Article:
Even if a bank’s liability were limited to situations involving depositors known to hold fiduciary accounts, like law firms and payroll companies, it would still represent a huge number of customers and transactions, he said.
“And think of what that would mean for all of us: another Big Brother looking over everyone else’s shoulder,” Carnathan said. “This is a tough situation, and I feel bad for the law firm which lost all that money, but the answer is not to hold the bank liable.”
Stephen C. Reilly of Sally & Fitch in Boston has represented banks in cases like Bernkopf. He noted that plaintiffs have been seeking to invoke Lerner in Massachusetts ever since the 2nd Circuit ruling came down.
But Bernkopf, along with the Massachusetts Supreme Judicial Court’s 2012 decision in Go-Best Assets Limited v. Citizens Bank of Massachusetts, which held that a bank had no duty to prevent an attorney from misappropriating funds through a client trust account, shows that such efforts have hit a dead end absent “truly extraordinary circumstances” in which bank personnel are knowingly complicit, Reilly said.
Laura E. D’Amato of Goulston & Storrs in Boston, who represented Cornerstone, declined to comment. Bernkopf attorney Richard B. Michaud represented his firm in the case. He could not be reached for comment prior to deadline.
In 1999, plaintiff Bernkopf Goodman hired CheckMaster Payroll Service, a Rhode Island company, to pay its weekly state and federal employment taxes, issue payroll checks, and file quarterly state and federal tax returns.
CheckMaster transferred weekly payments from Bernkopf’s operating account at TD Bank, through transfer services provided by defendant Cornerstone Community Bank, and into CheckMaster’s accounts at defendant Citizens Bank.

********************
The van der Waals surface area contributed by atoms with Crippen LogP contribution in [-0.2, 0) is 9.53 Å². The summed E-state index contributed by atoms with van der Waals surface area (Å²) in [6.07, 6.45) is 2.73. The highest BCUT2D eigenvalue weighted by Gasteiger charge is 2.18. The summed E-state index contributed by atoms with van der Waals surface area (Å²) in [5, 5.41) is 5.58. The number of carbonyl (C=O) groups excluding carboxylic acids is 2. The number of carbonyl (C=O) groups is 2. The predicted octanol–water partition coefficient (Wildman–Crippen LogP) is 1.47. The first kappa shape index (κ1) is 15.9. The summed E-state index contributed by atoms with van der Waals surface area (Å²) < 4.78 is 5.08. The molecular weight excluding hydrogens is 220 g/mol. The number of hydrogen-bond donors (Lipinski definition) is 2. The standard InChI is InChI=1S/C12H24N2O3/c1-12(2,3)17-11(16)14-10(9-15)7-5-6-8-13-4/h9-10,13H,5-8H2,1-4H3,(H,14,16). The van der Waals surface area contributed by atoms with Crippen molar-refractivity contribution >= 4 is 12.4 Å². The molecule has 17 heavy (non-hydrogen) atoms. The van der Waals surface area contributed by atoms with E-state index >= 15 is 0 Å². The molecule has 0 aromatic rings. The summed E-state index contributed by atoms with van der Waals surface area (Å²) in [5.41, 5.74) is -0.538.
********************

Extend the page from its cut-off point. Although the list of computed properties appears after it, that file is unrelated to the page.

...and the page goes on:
CheckMaster was then supposed to pay Bernkopf’s taxes by transferring money from its Citizens accounts back through Cornerstone to the IRS.
In 2010, however, CheckMaster apparently stopped sending Bernkopf’s payments through Cornerstone to the IRS. Instead, it allegedly kept Bernkopf’s money.
A year later, the IRS alerted Bernkopf that it had not received the firm’s tax returns or tax payments for the last three quarters of 2010. Bernkopf spoke with CheckMaster’s owner, Warren Hebert, who insisted that everything had been properly filed and that he had resolved the matter.
However, Hebert apparently provided falsified documents to Bernkopf and the IRS to confirm he had made the payments.
At an August 2011 meeting with Bernkopf, Hebert admitted to the firm that CheckMaster had never been incorporated, that it was operated entirely by him and his wife, and that he personally had no liability insurance. But he continued to insist that he had made all the tax payments and apparently provided falsified bank records to support his claims.
On Aug. 23, 2011, Bernkopf brought a negligence action against Cornerstone and Citizens in U.S. District Court, maintaining that the banks breached a duty to stop CheckMaster from misappropriating more than $500,000.
Regarding Cornerstone, the firm asserted that the bank transferred some funds from customers to CheckMaster that it did not subsequently transfer to the IRS.